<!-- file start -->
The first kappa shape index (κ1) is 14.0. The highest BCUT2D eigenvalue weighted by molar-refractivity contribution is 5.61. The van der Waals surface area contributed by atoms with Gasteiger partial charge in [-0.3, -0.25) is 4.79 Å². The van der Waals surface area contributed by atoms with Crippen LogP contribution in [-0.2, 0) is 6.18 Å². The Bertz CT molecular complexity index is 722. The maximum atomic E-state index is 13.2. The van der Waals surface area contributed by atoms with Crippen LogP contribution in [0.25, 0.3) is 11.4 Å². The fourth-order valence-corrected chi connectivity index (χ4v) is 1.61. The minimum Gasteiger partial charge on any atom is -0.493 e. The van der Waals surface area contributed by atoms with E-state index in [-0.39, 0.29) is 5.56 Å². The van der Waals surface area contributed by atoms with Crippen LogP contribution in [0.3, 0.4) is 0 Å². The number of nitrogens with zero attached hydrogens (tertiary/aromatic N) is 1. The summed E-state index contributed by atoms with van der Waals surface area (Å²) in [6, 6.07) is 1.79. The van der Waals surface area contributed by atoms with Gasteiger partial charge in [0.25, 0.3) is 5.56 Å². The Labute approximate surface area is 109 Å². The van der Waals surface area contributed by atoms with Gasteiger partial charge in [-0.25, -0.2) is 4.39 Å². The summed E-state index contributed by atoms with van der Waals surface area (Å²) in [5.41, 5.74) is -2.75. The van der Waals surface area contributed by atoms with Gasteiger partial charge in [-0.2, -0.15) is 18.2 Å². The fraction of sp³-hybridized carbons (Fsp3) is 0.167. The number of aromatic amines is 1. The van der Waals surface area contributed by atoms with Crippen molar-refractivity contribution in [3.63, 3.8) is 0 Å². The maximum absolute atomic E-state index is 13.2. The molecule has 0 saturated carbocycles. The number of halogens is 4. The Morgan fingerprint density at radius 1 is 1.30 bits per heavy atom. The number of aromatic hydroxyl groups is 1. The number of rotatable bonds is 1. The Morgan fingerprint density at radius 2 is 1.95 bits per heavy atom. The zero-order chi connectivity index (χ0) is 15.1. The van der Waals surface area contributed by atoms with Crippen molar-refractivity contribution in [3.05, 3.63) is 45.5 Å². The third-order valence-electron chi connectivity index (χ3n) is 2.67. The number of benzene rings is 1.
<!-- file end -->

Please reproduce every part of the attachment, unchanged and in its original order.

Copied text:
The first kappa shape index (κ1) is 14.0. The highest BCUT2D eigenvalue weighted by molar-refractivity contribution is 5.61. The van der Waals surface area contributed by atoms with Gasteiger partial charge in [-0.3, -0.25) is 4.79 Å². The van der Waals surface area contributed by atoms with Crippen LogP contribution in [-0.2, 0) is 6.18 Å². The Bertz CT molecular complexity index is 722. The maximum atomic E-state index is 13.2. The van der Waals surface area contributed by atoms with Crippen LogP contribution in [0.25, 0.3) is 11.4 Å². The fourth-order valence-corrected chi connectivity index (χ4v) is 1.61. The minimum Gasteiger partial charge on any atom is -0.493 e. The van der Waals surface area contributed by atoms with E-state index in [-0.39, 0.29) is 5.56 Å². The van der Waals surface area contributed by atoms with Crippen LogP contribution in [0.3, 0.4) is 0 Å². The number of nitrogens with zero attached hydrogens (tertiary/aromatic N) is 1. The summed E-state index contributed by atoms with van der Waals surface area (Å²) in [6, 6.07) is 1.79. The van der Waals surface area contributed by atoms with Gasteiger partial charge in [0.25, 0.3) is 5.56 Å². The Labute approximate surface area is 109 Å². The van der Waals surface area contributed by atoms with Gasteiger partial charge in [-0.25, -0.2) is 4.39 Å². The summed E-state index contributed by atoms with van der Waals surface area (Å²) in [5.41, 5.74) is -2.75. The van der Waals surface area contributed by atoms with Gasteiger partial charge in [-0.2, -0.15) is 18.2 Å². The fraction of sp³-hybridized carbons (Fsp3) is 0.167. The number of aromatic amines is 1. The van der Waals surface area contributed by atoms with Crippen molar-refractivity contribution in [3.63, 3.8) is 0 Å². The maximum absolute atomic E-state index is 13.2. The molecule has 0 saturated carbocycles. The number of halogens is 4. The Morgan fingerprint density at radius 1 is 1.30 bits per heavy atom. The number of aromatic hydroxyl groups is 1. The number of rotatable bonds is 1. The Morgan fingerprint density at radius 2 is 1.95 bits per heavy atom. The zero-order chi connectivity index (χ0) is 15.1. The van der Waals surface area contributed by atoms with Crippen molar-refractivity contribution in [3.05, 3.63) is 45.5 Å². The third-order valence-electron chi connectivity index (χ3n) is 2.67. The number of benzene rings is 1.